DoD contractors brace for new cyber rules

Cyber Technician Mike Conacher works a Cyber Threat Map the shows the location of computers that are trying to probe the portals of his employer, Riverside Research, in Beavercreek. TY GREENLEES / STAFF
Caption
Cyber Technician Mike Conacher works a Cyber Threat Map the shows the location of computers that are trying to probe the portals of his employer, Riverside Research, in Beavercreek. TY GREENLEES / STAFF

Looming federal directives on cyber-security are about to affect hundreds of Dayton-area defense contractors.

A Dayton conference this week aims to arm contractors with the information they need to comply with those approaching directives.

Explore RELATED: AF Secretary in exclusive interview talks about cyber threats

Eric Van Hoose, president of Dayton’s Van Hoose Associates and FlowVU Solutions, sums up the challenge this way:

  • Department of Defense suppliers are "under attack."
  • Cyber-attacks so far have happened mostly via emails.
  • This challenge hard to defend without help.
  • The DoD wants firms to start getting ready by Dec. 31.

To that end, a workshop exploring compliance with the new federal rules is set for Friday at 444 E. Second St., Dayton. The event is scheduled for 2 to 4 p.m. with networking to follow.

Explore RELATED: Wright State hosts cyber warfare conference

“My approach, because of where I sit … if you want to get a real big jump on it, then get to the … secure government-approved cloud sites,” Van Hoose said.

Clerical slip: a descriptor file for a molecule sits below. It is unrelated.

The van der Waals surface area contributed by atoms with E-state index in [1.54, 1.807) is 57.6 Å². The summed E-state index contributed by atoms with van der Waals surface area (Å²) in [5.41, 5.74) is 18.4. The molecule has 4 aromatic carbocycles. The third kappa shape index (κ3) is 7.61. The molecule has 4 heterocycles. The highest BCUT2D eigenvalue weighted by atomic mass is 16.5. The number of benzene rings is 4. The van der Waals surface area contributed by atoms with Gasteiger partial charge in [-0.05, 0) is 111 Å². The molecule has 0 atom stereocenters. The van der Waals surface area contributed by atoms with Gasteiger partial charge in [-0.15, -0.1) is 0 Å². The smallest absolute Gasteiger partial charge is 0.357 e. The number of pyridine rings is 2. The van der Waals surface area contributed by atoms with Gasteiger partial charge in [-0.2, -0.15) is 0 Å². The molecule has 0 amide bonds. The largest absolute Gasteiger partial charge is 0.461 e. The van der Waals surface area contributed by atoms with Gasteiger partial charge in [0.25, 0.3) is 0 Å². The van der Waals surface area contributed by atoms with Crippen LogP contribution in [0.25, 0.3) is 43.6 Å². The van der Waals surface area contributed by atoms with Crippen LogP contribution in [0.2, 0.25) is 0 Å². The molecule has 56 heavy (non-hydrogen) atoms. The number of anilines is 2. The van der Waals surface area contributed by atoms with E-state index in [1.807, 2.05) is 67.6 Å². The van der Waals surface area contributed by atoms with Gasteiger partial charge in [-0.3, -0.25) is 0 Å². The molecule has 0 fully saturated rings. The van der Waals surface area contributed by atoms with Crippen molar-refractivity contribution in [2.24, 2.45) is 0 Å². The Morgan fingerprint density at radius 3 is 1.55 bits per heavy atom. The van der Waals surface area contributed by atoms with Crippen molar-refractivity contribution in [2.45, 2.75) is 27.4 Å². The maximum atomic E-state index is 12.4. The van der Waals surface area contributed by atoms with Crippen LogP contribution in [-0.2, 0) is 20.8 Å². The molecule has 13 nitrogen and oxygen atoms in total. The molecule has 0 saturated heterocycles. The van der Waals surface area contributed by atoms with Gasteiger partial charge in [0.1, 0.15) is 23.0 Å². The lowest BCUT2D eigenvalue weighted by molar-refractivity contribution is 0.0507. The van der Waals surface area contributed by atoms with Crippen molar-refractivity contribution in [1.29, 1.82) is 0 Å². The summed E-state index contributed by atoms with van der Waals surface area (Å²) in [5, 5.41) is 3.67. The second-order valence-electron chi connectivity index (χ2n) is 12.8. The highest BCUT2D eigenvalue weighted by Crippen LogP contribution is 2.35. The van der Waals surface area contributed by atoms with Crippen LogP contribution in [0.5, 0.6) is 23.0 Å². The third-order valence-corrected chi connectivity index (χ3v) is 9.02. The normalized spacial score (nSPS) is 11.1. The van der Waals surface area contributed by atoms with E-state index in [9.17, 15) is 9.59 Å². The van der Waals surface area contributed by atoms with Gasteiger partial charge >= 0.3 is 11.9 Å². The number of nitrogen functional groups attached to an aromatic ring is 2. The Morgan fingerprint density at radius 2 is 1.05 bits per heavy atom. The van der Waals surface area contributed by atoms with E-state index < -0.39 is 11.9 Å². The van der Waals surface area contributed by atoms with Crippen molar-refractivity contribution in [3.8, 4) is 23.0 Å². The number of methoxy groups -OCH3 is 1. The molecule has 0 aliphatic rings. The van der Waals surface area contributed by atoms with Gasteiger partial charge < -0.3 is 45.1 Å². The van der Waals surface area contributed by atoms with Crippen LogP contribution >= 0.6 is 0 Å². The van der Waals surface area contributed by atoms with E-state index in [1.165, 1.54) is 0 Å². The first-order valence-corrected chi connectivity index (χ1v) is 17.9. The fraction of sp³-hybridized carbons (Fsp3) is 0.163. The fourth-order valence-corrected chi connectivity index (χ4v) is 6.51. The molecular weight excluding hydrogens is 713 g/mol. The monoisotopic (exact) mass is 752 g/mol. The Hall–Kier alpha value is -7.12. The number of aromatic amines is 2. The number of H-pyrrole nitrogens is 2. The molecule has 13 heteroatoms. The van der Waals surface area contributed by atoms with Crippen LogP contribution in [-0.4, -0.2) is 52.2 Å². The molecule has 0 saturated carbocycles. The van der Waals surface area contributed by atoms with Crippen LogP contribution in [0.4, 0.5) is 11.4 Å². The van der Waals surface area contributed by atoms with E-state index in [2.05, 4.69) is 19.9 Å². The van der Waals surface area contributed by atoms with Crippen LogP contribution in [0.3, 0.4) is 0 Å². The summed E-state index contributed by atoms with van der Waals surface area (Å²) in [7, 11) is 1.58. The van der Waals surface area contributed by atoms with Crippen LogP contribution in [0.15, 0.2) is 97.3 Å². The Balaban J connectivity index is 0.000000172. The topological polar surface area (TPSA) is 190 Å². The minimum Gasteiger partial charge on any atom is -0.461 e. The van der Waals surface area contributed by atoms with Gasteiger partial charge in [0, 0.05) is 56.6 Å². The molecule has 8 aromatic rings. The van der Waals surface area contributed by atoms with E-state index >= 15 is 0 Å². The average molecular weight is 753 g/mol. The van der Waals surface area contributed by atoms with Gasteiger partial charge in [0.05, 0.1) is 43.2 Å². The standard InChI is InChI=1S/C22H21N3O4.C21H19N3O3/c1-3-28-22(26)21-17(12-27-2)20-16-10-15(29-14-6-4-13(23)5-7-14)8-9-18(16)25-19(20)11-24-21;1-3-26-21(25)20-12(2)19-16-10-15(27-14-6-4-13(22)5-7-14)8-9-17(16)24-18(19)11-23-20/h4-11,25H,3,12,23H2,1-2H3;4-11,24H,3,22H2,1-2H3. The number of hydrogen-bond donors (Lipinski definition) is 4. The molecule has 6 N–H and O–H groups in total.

Several clouds or servers have been approved by the federal government as being secure.

“If it were my company — and it is my company — I would get to the cloud,” Van Hoose said.

A federal security directive will require businesses working with the federal government to protect their cyber data, or have a detailed plan for doing so, by Dec. 31.

Explore RELATED: U.S. military looks for cyber warriors

The directive is called “NIST 800-171” — or sometimes called “Rule 171” — and it will control whether companies from defense engineering firms to janitorial outfits can do business with the federal government.

Van Hoose believes that those who regularly deal with Wright-Patterson Air Force Base already know about the rules. But he wonders if smaller contractors are up to speed.

“That really is what prompted us to start to work on this,” he said.

At a recent training session where 14 companies were in attendance, only two or three were aware, he said.

“It told me that the awareness was not there,” Van Hoose said.

To register or for more information, go to http://www.flowvu.us/dfars/.

There is no registration deadline, but the event is limited to 100 seats. If there is a big demand, there will a follow-up event, Van Hoose said.

For local contractors, the stakes are high. Nearly 500 area companies must comply, Philip Raterman, director of the University of Dayton Research Institute’s Fastlane division, told this news outlet earlier this year.

There’s plenty of work ahead. According to conference organizers, as of the second quarter of the year, 87 percent of all defense contracts contained the federal cyber-security compliance requirement clause.

And as of July this year, 93 percent of Navy contracts, 83 percent of Air Force contracts, and 72 percent of Army contracts had the clause, event organizers say.

About the Author

ajc.com